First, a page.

The growing tension in the Eurozone is matched by a total failure by the media to give space for alternative views of how our economic lives, and especially our monetary policy, might be determined. Last night's Radio 4 debate, hosted by the well-meaning and well-informed Paul Mason, Economics Editor of Newsnight, fell into the trap of setting up a false dichotomy between Keynesian and Hayekians. Three conclusions emerged: the audience was partisan and wholly unrepresentative, the two iconic figures around whom the debate revolved both had some arguments on their side, and none of this has anything to do with how our governments make policy. Plus, of course, the obvious fact that neither Keynes nor Hayek could imagine a world where ecological limits mean that economic growth can no longer happen.
Green Economics grows in strength and confidence: we are growing clearer about the design of our alternative future, and the expanding evidence of the failure of globalised capitalism adds to this confidence. An example is the new work by James Robertson, a book addressing the question of money to be published by Green Books next year. The publisher is allowing us all a sneak preview of Robertson's proposal for managing the national money supply.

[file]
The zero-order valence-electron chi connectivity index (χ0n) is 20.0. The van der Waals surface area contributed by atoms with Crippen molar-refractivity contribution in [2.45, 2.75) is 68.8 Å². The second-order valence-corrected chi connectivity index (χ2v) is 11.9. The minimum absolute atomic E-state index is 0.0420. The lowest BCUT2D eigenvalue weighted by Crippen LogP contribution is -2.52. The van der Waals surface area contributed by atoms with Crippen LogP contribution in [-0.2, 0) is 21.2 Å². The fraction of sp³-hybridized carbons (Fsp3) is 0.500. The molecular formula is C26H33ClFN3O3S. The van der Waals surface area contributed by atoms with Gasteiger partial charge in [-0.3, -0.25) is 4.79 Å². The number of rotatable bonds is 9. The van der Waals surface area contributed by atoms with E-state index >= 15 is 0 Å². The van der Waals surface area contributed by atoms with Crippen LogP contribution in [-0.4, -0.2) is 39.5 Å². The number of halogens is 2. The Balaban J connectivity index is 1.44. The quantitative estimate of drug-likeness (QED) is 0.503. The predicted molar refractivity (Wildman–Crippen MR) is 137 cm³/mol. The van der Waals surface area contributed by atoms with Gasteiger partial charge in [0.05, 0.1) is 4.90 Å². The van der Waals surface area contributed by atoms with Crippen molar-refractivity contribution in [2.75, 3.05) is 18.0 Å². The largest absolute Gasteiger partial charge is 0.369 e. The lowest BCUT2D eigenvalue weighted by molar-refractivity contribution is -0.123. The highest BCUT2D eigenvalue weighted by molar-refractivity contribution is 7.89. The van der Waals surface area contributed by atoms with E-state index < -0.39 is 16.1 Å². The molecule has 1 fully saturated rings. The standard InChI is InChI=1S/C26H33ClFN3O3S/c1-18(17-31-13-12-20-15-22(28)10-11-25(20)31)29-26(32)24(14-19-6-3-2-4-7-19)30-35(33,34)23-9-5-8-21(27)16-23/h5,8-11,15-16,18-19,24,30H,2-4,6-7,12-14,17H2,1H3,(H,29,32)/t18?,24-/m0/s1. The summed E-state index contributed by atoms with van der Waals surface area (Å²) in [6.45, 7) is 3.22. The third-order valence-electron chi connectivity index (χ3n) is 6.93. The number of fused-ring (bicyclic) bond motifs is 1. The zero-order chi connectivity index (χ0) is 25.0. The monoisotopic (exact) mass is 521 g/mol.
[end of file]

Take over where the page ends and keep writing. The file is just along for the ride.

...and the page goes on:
James Robertson has been right about money for years. He has a claim to be one of our leading economists, and yet his work is excluded from the public debate. In this chapter he provides an excellent critique of what is wrong with a money system based on bank debt and, more importantly, cogent proposals for an alternative system.
It is important that we know where we are going, and all those who support a just and sustainable economy should read and understand the Roberthttp://www.blogger.com/img/blank.gifson proposal. But it does not help us with the transition. We cannot be naive about the vested interests dedicated to maintain the current system in place, and the courage required to politicians to stand against them.
What would a transitional policy look like? Presumably politicians would have to secretly agree to simultaneously suspend trade in the national debt of all the leading economies, and exchange transactions between their currencies. The moratorium would allow breathing-space for a new international agreement between nations to be drawn up: this would be a democratic agreement based on national control of sovereign debt and currencies exchanges: Bretton Wood with knobs on, as this blog has been arguing for since the beginning of the crisis. The market has no solution: only by taking political action can its destructive consequences be forestalled.